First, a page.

To Meat or Not to Meat? The Consummate Hypocrisy of People for the Ethical Treatment of Animals


The question is: To meat or to not meat? What about me? I will continue to eat meat. Delicious, nutritious meat.
Since the Usenet heydays (remember Usenet?) I’ve been ripping into PETA and its ilk for over 25 years. I miss Usenet. I wrote a book about the topic, but it was published in 2001. It is now outdated. But PETA just keeps on keeping on:

Oh, for Pete’s sake. PETA has, as is their habit, seized on the current buzzword and framed it to fit with their pet issue – veganism. PETA’s response when challenged was:

PETA’s claims don’t even use the word “ethical” to describe ethical principles. Here’s why.

The topic has been covered to death for the past quarter century. You can argue that the vegan diet, based on PETA’s arguments and histrionics (I use the word “argument,” in the broadest sense), is not good for your brain. The best evidence against PETA’s “ethical” vegan agenda is not the actions taken by meat eaters but the actions taken by PETA members in pursuit of the claim of “ethicalism”. It’s because ethical veganism has a huge ethical impact. It’s just a sham; it’s an easy and cheap way to appear morally superior without actually doing anything. It’s a sham, a pose; if you will. A cheap and easy way to adopt a pose of moral superiority without really doing anything.

Before we continue, let me clarify something: I do not mean dietary vegans. I’m not talking about people who choose a vegan diet for health reasons. I know many of them; they eat whatever suits them and I eat whatever suits me. We don’t bother one another. When I refer to “ethical vegetarians,” I’m referring to PETA, and other activists of the same kind — those who insist on an ethical diet and who point fingers at us and demand that we accept their false arguments.

They are utterly false. In fact, ethical vegans’ claims constitute the worst kind of hypocrisy. The core of ethical veganism is a logical error called Denying the Antecedent. This fallacy is expressed in the following way:

Animals die when they eat meat.

I don’t eat meat.

Therefore, I will not kill animals.

Why is this argument a false one? Plant agriculture kills millions of animals. Some animals are accidentally killed in mechanized farming, while others are deliberately killed in pest control. Animals are still killed every day. Each carrot, potato, celery stick, and other vegetable has a trail of blood from the field to your plate. These collateral deaths are not known in numbers, but they do occur. This is a concern for vegans.

When confronted by this, many ethical vegans quickly switch to the claim of “less harm”. But that does not help them, as the issue of collateral death still knocks them down. Ask two questions when an ethical vegan says their diet is “less harmful” than yours.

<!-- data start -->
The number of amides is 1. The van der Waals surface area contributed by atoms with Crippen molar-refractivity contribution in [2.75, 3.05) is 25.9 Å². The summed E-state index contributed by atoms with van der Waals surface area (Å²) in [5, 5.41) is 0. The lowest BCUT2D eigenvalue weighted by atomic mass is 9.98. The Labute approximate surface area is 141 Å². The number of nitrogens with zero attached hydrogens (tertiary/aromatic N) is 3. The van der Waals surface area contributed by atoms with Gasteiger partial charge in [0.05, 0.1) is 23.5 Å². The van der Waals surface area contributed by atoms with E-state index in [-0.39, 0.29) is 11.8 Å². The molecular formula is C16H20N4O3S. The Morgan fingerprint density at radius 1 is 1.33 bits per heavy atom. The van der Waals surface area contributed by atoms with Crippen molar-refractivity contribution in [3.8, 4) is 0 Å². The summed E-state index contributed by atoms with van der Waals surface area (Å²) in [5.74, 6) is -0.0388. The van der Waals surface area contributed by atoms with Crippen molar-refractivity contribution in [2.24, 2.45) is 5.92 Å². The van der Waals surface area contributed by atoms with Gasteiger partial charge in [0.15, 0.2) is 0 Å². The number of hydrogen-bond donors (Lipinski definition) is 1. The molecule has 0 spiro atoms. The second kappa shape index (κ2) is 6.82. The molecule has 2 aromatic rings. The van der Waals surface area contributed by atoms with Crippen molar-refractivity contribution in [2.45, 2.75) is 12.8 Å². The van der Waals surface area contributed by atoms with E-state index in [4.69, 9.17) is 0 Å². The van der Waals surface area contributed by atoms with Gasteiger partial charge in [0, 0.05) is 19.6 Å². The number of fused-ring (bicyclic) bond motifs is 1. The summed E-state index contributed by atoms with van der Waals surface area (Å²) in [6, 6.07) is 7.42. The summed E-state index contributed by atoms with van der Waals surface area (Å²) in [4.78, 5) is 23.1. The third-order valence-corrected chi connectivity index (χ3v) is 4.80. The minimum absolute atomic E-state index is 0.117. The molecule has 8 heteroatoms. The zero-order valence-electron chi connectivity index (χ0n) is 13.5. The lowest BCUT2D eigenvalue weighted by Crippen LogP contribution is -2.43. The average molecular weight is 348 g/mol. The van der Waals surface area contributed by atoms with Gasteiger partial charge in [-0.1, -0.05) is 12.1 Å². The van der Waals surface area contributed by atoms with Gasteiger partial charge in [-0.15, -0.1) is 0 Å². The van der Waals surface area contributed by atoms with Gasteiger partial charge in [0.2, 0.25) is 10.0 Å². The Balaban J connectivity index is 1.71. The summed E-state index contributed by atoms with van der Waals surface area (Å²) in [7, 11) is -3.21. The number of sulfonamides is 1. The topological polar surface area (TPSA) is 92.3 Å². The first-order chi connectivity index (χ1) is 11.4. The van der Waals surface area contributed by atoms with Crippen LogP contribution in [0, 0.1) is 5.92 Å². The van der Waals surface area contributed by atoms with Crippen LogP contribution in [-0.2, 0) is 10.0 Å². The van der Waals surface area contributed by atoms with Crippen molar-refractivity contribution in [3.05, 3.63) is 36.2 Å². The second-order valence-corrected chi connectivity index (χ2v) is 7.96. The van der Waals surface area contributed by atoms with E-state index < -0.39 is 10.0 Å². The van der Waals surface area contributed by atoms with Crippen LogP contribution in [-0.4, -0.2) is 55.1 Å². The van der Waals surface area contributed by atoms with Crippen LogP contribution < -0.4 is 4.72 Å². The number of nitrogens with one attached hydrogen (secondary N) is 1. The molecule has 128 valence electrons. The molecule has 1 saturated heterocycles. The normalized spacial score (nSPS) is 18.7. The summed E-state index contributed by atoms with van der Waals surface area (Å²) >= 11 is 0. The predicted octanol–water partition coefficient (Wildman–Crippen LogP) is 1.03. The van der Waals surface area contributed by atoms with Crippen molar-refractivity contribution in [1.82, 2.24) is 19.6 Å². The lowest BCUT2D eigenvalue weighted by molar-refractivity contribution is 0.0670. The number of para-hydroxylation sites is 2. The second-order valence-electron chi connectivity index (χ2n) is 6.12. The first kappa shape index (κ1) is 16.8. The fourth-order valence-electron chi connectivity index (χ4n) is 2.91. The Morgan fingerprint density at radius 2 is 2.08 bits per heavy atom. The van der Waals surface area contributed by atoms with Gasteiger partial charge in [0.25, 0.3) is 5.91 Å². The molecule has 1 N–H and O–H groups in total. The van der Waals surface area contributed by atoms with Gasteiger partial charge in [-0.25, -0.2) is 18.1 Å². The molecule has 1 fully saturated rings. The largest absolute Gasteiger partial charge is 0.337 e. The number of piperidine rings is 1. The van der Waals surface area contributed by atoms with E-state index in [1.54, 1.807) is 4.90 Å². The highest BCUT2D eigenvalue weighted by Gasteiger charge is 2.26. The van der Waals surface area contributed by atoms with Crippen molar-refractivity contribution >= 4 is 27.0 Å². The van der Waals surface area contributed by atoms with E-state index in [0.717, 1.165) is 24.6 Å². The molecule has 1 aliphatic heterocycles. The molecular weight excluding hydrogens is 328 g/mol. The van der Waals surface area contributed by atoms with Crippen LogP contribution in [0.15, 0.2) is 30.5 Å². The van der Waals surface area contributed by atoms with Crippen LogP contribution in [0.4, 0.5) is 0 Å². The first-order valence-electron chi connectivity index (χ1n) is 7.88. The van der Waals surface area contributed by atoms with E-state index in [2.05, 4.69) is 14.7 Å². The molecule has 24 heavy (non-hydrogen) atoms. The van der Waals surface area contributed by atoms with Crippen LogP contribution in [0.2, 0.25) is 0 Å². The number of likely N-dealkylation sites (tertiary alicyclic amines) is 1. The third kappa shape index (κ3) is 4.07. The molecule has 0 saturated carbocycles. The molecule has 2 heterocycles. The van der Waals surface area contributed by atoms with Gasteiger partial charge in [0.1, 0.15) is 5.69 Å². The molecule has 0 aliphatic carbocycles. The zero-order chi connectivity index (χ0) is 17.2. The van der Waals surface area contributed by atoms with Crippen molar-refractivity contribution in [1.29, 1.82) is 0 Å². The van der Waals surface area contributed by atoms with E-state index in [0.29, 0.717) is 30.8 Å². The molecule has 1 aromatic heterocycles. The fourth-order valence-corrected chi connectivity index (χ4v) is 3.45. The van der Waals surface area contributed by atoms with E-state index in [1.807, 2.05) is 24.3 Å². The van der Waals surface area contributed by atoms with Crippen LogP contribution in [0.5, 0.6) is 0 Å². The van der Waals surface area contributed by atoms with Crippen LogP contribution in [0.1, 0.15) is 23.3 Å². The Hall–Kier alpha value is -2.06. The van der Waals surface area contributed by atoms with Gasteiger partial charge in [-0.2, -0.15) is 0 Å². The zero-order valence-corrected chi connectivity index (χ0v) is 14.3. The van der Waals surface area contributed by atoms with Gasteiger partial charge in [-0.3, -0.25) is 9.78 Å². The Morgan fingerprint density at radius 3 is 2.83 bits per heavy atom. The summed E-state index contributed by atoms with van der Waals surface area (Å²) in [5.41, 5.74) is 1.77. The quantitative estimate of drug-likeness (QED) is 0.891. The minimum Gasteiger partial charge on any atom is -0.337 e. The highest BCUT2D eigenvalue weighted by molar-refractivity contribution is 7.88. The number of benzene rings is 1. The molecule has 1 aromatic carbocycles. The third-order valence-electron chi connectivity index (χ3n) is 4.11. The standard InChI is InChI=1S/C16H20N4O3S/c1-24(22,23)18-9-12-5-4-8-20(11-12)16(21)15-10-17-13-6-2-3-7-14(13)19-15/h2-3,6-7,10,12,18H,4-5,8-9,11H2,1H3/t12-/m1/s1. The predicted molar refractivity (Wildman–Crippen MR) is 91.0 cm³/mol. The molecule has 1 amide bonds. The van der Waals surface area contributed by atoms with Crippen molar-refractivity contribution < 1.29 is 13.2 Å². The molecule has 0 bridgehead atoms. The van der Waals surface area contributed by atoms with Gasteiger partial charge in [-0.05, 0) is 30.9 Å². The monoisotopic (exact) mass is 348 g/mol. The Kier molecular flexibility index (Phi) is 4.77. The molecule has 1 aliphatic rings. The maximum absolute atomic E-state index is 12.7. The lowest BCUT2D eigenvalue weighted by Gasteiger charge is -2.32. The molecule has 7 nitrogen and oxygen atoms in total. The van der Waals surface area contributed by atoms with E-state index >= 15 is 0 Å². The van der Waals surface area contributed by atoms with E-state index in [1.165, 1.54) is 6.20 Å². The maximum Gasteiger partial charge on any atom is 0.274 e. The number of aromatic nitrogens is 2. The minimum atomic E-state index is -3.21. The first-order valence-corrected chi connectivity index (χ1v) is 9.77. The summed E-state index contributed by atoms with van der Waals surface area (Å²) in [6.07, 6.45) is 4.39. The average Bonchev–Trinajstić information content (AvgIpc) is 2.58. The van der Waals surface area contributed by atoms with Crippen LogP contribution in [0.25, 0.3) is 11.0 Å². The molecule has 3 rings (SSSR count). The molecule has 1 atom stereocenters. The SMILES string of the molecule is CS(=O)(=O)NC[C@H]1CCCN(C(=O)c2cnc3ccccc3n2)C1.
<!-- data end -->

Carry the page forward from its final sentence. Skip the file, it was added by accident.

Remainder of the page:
Tell me what “harm” is and how you would quantify it. Are we talking deaths? Injuries? Displacement?
What is the harm caused by my diet and your diet? If you claim that A

Each third-pound portion of venison, if I kill a buck, costs more or less one-eightieth the life of that animal. What is the number of animal deaths caused by a serving of rice that weighs a third pound? Potatoes? Lettuce? Nobody can say for sure, but there could be dozens or hundreds. The process involves killing animals at each stage, including planting, cultivating and harvesting. Rodents are also killed with poison and traps during storage and transportation. PETA and its followers don’t care about these deaths, because they follow no ethical principles. The rule they follow is a ridiculous, easy-to-follow, moralizing one: “Don’t eat animal parts.”

The worst part is that any ethical vegan would be able to achieve their goal to not cause animals to suffer. You can easily move off the grid, grow your own food and control exactly how you do so — without traps, pesticides or mechanized equipment. You can achieve zero deaths by going back to Middle Ages farming and growing only vegetables. When you suggest this to a vegan who claims to follow an ethical principle, they will always say “It’s just too hard”. This is another blow to their claim that they are following ethical principles. This is what principles are. That’s hypocrisy.

When I kill an moose or a snowshoe-hare (or any other animal), I am aware of the costs involved. I accept this cost. It’s a fact of life that most people accept, no matter where they buy their food. This is a fact that is not ethical. PETA will continue to repeat the same lies, no matter how often they are reminded of the costs associated with their diet. They continue lecturing the rest of us, claiming an ethical high ground to which they are not entitled, all the while shoveling forkfuls of blood-soaked, industrial-agriculture-sourced veggies into their pie-holes. These people deserve only ridicule.